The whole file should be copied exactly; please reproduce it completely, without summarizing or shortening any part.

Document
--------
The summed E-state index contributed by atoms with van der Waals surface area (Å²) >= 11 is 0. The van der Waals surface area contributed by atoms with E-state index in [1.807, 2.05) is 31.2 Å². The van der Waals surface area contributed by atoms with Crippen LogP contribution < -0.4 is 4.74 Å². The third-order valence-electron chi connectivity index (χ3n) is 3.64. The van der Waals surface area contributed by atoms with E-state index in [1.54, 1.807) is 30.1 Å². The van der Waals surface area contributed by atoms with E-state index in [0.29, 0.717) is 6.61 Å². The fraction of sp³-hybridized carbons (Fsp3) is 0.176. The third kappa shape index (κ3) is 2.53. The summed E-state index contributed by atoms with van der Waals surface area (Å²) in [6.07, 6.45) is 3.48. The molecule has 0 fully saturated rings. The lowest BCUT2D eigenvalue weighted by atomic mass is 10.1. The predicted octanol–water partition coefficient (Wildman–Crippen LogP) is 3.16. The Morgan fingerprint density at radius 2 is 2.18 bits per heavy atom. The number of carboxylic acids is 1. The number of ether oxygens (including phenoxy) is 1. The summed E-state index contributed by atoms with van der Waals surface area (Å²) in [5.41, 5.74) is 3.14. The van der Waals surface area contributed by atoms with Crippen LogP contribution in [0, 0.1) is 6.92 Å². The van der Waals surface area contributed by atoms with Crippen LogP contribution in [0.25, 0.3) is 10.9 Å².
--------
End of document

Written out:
The summed E-state index contributed by atoms with van der Waals surface area (Å²) >= 11 is 0. The van der Waals surface area contributed by atoms with E-state index in [1.807, 2.05) is 31.2 Å². The van der Waals surface area contributed by atoms with Crippen LogP contribution < -0.4 is 4.74 Å². The third-order valence-electron chi connectivity index (χ3n) is 3.64. The van der Waals surface area contributed by atoms with E-state index in [1.54, 1.807) is 30.1 Å². The van der Waals surface area contributed by atoms with E-state index in [0.29, 0.717) is 6.61 Å². The fraction of sp³-hybridized carbons (Fsp3) is 0.176. The third kappa shape index (κ3) is 2.53. The summed E-state index contributed by atoms with van der Waals surface area (Å²) in [6.07, 6.45) is 3.48. The molecule has 0 fully saturated rings. The lowest BCUT2D eigenvalue weighted by atomic mass is 10.1. The predicted octanol–water partition coefficient (Wildman–Crippen LogP) is 3.16. The Morgan fingerprint density at radius 2 is 2.18 bits per heavy atom. The number of carboxylic acids is 1. The number of ether oxygens (including phenoxy) is 1. The summed E-state index contributed by atoms with van der Waals surface area (Å²) in [5.41, 5.74) is 3.14. The van der Waals surface area contributed by atoms with Crippen LogP contribution in [0, 0.1) is 6.92 Å². The van der Waals surface area contributed by atoms with Crippen LogP contribution in [0.25, 0.3) is 10.9 Å².